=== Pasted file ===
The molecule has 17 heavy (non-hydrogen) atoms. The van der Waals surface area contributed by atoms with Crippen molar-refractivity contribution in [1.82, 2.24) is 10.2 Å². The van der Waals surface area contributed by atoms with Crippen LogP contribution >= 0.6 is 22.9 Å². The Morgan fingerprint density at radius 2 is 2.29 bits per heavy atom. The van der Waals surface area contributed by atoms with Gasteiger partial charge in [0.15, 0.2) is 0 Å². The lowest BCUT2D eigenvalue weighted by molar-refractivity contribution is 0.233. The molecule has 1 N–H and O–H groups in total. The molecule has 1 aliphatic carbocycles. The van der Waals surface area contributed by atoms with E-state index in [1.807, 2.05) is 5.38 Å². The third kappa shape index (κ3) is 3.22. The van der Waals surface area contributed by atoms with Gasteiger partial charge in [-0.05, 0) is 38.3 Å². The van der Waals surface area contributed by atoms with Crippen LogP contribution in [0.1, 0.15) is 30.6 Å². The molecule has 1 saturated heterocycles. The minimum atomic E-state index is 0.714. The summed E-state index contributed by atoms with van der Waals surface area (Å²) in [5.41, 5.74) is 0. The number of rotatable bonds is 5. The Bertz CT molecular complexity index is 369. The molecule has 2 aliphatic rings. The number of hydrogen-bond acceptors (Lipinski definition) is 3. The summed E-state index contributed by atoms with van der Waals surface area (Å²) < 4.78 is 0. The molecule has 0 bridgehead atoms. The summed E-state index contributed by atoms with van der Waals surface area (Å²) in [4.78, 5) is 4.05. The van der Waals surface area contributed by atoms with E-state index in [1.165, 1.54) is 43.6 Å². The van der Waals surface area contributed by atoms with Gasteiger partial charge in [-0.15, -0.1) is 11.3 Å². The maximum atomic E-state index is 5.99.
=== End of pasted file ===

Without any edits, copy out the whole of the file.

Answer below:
The molecule has 17 heavy (non-hydrogen) atoms. The van der Waals surface area contributed by atoms with Crippen molar-refractivity contribution in [1.82, 2.24) is 10.2 Å². The van der Waals surface area contributed by atoms with Crippen LogP contribution >= 0.6 is 22.9 Å². The Morgan fingerprint density at radius 2 is 2.29 bits per heavy atom. The van der Waals surface area contributed by atoms with Gasteiger partial charge in [0.15, 0.2) is 0 Å². The lowest BCUT2D eigenvalue weighted by molar-refractivity contribution is 0.233. The molecule has 1 N–H and O–H groups in total. The molecule has 1 aliphatic carbocycles. The van der Waals surface area contributed by atoms with E-state index in [1.807, 2.05) is 5.38 Å². The third kappa shape index (κ3) is 3.22. The van der Waals surface area contributed by atoms with Gasteiger partial charge in [-0.05, 0) is 38.3 Å². The van der Waals surface area contributed by atoms with Crippen LogP contribution in [0.1, 0.15) is 30.6 Å². The molecule has 1 saturated heterocycles. The minimum atomic E-state index is 0.714. The summed E-state index contributed by atoms with van der Waals surface area (Å²) in [5.41, 5.74) is 0. The number of rotatable bonds is 5. The Bertz CT molecular complexity index is 369. The molecule has 2 aliphatic rings. The number of hydrogen-bond acceptors (Lipinski definition) is 3. The summed E-state index contributed by atoms with van der Waals surface area (Å²) < 4.78 is 0. The molecule has 0 bridgehead atoms. The summed E-state index contributed by atoms with van der Waals surface area (Å²) in [4.78, 5) is 4.05. The van der Waals surface area contributed by atoms with E-state index in [1.165, 1.54) is 43.6 Å². The van der Waals surface area contributed by atoms with Gasteiger partial charge in [-0.15, -0.1) is 11.3 Å². The maximum atomic E-state index is 5.99.